- Undertake robustly evaluated research to investigate how feedback from lesson observation might be used to improve teaching quality (EEF already has one such study underway).
Other than observations, value-added data and student survey feedback might be used to help provide teachers with more valid feedback on their teaching.
The MET study, for example, found that VA data reasonably correlates with a teacher’s long-term success. However, VA data tends to come too infrequently (and too late) in a school cycle to help identify where things might be going well or need to improve. It also doesn’t provide ‘fine-grain’ detail – i.e. it can tell you that students did well, but can’t really tell you what it was the teacher was doing well, or what they should be doing to improve. There are also some other issues with VA scores – for example, one study tested VA modelling techniques by see what effect teachers had on their students’ heights. In their analysis, they found that teachers appeared to influence the height of their students almost as much as English and maths scores.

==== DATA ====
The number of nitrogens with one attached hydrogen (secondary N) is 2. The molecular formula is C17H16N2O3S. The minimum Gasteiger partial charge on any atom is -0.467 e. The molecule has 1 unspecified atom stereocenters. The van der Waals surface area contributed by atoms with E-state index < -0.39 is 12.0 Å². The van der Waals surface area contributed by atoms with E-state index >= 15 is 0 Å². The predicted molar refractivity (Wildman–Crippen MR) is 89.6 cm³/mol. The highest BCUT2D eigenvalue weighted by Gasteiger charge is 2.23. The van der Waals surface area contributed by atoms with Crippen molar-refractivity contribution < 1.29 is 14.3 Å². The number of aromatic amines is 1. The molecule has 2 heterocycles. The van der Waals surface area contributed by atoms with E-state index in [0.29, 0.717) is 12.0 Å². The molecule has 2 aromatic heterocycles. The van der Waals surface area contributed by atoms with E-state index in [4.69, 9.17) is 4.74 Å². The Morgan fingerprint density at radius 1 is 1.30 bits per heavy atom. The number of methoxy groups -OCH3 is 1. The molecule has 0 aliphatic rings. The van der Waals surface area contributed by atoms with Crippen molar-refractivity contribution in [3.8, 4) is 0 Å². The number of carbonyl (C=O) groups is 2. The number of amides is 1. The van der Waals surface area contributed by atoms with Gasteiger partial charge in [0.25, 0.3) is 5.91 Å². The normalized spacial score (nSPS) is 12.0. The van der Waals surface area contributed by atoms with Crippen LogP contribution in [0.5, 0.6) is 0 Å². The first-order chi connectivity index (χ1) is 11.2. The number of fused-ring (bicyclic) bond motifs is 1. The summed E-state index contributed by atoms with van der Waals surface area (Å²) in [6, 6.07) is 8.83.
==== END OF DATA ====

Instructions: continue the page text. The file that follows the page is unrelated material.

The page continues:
Testing Teachers: What works best for teacher evaluation and appraisal
Student surveys are another method used by the MET. I’ve used these within a coaching context to help teachers identify areas they might work on – and used follow-up surveys to see whether students felt the changes had any impact. You can read a bit about this here: Investigating teaching using a student survey